Neglecting this Italian distraction, the next logical possibility is to modify gravity to fit the apparent rotation curves of galaxies. This sort of method is curve fitting, it has a glorious past: Kepler did it…within a generation or so Kepler laws were (more or less) deducted from the inverse square law and the basic laws of mechanics by Newton and company. So modifying gravity should not be taken lightly. Our GPS works with GR…

Modifying gravity ad hoc is called MOND: MOdified Newtonian Dynamics.  A first problem here is that Ismael Boulliau (Bullialdus) has a little reasoning for the 1/dd law, namely that would be the natural decrease over a distance d, of the density of particles. Boulliau made the explicit analogy of graviation with light (if it consisted of particles). Some may object that Boulliau’s work is rather trivial. Maybe, but it’s way better than no fundamental reason at all, as in MOND.

Moreover, Bouillau may well have been right, in light of Planck’s Quantum hypothesis, which makes light into particles (or at least packets of energy, an idea reinforced by Einstein in 1905)… So Bouillau contradicts MOND with a reason all the better, that it is very simple…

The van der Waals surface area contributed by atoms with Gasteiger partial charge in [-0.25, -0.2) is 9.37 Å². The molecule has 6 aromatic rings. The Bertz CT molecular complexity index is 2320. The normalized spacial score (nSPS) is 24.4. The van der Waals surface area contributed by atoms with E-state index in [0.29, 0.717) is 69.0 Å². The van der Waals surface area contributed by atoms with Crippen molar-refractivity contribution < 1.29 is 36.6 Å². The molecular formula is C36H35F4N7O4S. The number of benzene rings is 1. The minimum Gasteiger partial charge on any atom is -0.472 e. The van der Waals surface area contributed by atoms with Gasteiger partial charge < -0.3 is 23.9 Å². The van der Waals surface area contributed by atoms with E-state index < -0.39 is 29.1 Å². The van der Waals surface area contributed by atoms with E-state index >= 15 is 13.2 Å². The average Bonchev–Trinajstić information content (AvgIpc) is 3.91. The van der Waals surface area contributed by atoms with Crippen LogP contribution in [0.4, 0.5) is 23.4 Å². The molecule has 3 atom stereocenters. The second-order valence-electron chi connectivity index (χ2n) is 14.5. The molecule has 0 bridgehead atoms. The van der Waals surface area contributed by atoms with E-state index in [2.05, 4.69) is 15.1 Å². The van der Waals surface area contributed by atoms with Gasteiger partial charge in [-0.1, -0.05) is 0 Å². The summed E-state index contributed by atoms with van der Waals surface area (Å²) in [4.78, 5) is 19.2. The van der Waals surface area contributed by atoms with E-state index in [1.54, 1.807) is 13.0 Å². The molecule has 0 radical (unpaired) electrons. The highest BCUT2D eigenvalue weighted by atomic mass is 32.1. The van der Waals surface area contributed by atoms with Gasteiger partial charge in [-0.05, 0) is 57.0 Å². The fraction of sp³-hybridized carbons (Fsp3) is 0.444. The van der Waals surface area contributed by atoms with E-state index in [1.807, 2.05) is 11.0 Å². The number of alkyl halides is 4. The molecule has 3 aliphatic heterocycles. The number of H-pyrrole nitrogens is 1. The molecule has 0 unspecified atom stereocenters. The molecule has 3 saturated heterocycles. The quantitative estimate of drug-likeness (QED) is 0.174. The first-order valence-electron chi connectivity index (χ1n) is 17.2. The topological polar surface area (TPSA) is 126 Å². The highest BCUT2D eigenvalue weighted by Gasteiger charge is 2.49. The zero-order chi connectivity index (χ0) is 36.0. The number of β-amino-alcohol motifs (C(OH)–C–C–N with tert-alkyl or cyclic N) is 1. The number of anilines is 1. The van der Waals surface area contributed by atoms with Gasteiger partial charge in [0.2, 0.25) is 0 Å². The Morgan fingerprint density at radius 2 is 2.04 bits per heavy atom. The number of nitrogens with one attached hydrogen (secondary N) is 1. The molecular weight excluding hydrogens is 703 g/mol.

If there are no Dark Matter particles, and modifying gravity doesn’t work the next and only step is to modify Quantum Physics, and that is what Sub Quantum Physical Reality (SQPR) does. It turns out that SQPR changes cosmology on a vast scale. No more “tooth fairies” and a cascade of ad hoc hypotheses… Patrice Ayme The universe is lyrical in the most gigantic way:

Distant galaxies as seen by the JWST in 2022…

[1] As astrophysicist and cosmologist Stacy McGaugh, a MOND partisan, puts it: “Bear in mind that there are many forms of feedback. That one word [feedback] upon which our entire cosmology has become dependent is not a single auxiliary hypothesis. It is more like a Russian nesting doll of multiple tooth fairies, one inside another. Imagining that these different, complicated effects must necessarily add up to just the right outcome is dangerous: anything we get wrong we can just blame on some unknown imperfection in the feedback prescription. .. This is like putting a bandage on an amputation and pretending like the treatment is complete.

The universe is weirder than we know, and perhaps weirder than we can know. This provides boundless opportunity for self-delusion.


September 4, 2022

SQPR, Sub Quantum Physical Reality, dispenses from the Big Bang alltogether, replacing it by a very long duration, maybe 100 billion years, slow expansion driven by Dark Energy, an emerging property caused by SQPR (this emergence explains the Hubble tension, as the expansion is accelerating).